Say it with me: This year, we’re giving the gift of cardboard to kids and they’re going to love it. Rose and I have taken inspiration from some of our favorite kids’ toys and made cardboard versions of them for a little fun, a little novelty, and very little period in terms of cost. These aren’t handmade gifts that require an advanced arts degree or an extra day in the week to make. Start saving cardboard scraps now, stockpile a handful of brads and string, and hone your scissor skills and you’ll be well on your way to waste-free holiday gift giving.
What do you wanna do? Divide a cardboard wheel into eight sections, mark each one with your kids’ favorite activities, and give the gift of saying yes to whatever the arrow lands on.
Supplies: Cardboard, scissors, pen, brad, paint (optional).
Eyeball some angles and add a bit of color to make a daily weather report that gives the gift of a new morning ritual. We decided to keep this simple, but if you’d like a more complex calendar, add additional dials for things like months, days, and phases of the moon.
Supplies: Cardboard, scissors, pen, brads, paint (optional).
Give the gift of analog time telling practice. Simple metal brads make quick work of adding moveable minute and hour hands and Rose used white sticky paper to cut out hand-drawn numbers and attach them to the cardboard.
Supplies: Cardboard, scissors, pen, brad, paint or stickers (optional).
If you don’t have wooden blocks to spare, build your own block stamps using craft foam, glue, and squares of thick, corrugated cardboard. Tuck them into an origami masu box and you’ve got a perfect little present ready for giving.
Supplies: Cardboard, scissors, glue, craft foam.
Cardboard Lacing Toy
There are only so many times my kids want to re-lace the same wooden sheep or fish, but cut an interesting squiggle out of cardboard and poke a new set of holes and interest is renewed! Use an awl or nail to poke holes large enough for the eye of a blunt darning needle to get through and pair the lacing toy with your choice of festive string. For younger kids, try smaller shapes and a larger hole punch or nail for greater ease of use.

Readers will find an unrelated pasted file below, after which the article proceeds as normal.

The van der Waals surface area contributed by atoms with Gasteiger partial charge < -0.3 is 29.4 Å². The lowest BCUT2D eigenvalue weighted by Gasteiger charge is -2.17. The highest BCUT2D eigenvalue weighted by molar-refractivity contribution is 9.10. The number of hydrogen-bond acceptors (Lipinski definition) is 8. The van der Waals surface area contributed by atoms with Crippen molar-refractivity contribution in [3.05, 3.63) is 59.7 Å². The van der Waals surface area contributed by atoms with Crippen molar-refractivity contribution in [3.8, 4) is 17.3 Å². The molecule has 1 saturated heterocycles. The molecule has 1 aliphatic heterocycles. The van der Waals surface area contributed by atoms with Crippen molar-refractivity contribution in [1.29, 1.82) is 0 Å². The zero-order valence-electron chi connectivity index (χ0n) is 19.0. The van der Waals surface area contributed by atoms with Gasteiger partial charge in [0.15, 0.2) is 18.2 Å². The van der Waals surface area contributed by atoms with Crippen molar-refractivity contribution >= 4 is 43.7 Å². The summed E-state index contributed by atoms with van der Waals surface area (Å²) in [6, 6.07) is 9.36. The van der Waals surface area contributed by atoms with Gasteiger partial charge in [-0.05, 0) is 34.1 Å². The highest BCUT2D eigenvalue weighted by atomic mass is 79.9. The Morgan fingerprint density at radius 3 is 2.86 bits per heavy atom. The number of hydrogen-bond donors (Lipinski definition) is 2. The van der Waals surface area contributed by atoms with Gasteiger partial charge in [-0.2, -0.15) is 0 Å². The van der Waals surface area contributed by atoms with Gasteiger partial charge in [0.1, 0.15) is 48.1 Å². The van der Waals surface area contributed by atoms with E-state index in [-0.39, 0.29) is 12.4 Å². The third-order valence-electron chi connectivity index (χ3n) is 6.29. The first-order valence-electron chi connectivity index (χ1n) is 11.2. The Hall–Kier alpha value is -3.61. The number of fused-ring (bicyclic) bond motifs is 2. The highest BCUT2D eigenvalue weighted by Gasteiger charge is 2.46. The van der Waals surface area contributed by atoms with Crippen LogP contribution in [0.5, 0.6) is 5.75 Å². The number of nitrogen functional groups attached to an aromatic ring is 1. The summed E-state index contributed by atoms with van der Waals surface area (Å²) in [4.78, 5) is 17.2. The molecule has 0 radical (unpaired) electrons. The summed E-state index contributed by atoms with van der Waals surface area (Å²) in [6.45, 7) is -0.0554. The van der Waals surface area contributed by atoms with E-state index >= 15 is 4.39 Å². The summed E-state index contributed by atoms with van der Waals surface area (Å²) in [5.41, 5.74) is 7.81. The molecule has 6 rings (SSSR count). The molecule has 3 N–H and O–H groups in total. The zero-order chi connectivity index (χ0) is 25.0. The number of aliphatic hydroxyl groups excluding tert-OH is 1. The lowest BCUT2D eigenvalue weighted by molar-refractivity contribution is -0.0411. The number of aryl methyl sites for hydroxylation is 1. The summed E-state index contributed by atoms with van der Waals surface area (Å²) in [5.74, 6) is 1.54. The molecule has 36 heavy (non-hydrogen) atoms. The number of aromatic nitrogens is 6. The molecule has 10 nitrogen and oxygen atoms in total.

Supplies: Cardboard, scissors, awl or nail, darning needle, twine or cord.
Shoe Lacing Practice
Someone in my family (me) had the bright idea of getting lace-up hightop sneakers for two of three children. Before some lacing practice, mornings were rougher than usual but these clever little sneaks painted by Rose are getting us over the learning curve and are endlessly amusing to my kids in the process.
Supplies: Cardboard, scissors, awl or nail, darning needle, cotton cord or shoelace.
Nail Painting Toy
Anthropomorphic cardboard for the win. Trace your hands, cut them out, and tie ’em together. Give them with a few colored pencils, or markers, or even stickers, and let the kids live out the bejeweled fantasy of their dreams. When they’re done adorning one side, flip the hands over and start on the next.
Supplies: Cardboard, scissors, pen, string.
Abstract Notch Puzzle
It’s a bird, it’s a plane, its a pile of cardboard and what could be better? Cut abstract shapes with small notches sliced into them, tuck them neatly into a box, and watch what your kids create. Notch to notch, there are endless possibilities for building towers or creatures or anything else they see take shape. This is the best thing for pulling out at a restaurant or on a train or while waiting in line for those 2nd shots.
Supplies: Cardboard, scissors.
Brads + abstract shapes = moveable monsters. Don’t worry about snipping realistic body parts out of cardboard, just offer a pile of organic shapes and a handful of brads and have your kids build their own moveable monsters, critters, or imaginary friends. For smaller kids, gift them already assembled and watch their imagination start to churn as they manipulate their new toy.
Supplies: Cardboard, scissors, brads.
Hows’s the emotional weather in your household today? Invite kids to check in with themselves and their feelings with a moveable face puzzle. All feelings welcomed here.
Supplies: Cardboard, scissors, brads, paint (optional).
Ring pops don’t stand a chance next to oversized lips and mustaches. Cut out the shapes, paint them if you’d like to, and a poke a hole through the middle for the lollipop stick. Presto, a perfect stocking stuffer. (Plus, easily turn any corrugated cardboard shape into a shadow puppets by sticking a bamboo skewer through the corrugated edge.)
Supplies: Cardboard, scissors,awl or nail, paint (optional).
This list isn’t exhaustive of course, so if you have favorite cardboard takes on classic kids’ toys you’d like to share in the comments, please do!
For the past few years, Rose Pearlman and I have been collaborating on simple, useful craft projects made from humble materials that can serve a practical purpose in your home. In celebration of our past work, we’ve designed a series of holiday gift guides that showcase just some of the ways that these humble crafts can become a part of a special holiday gift—or simply be the gift itself.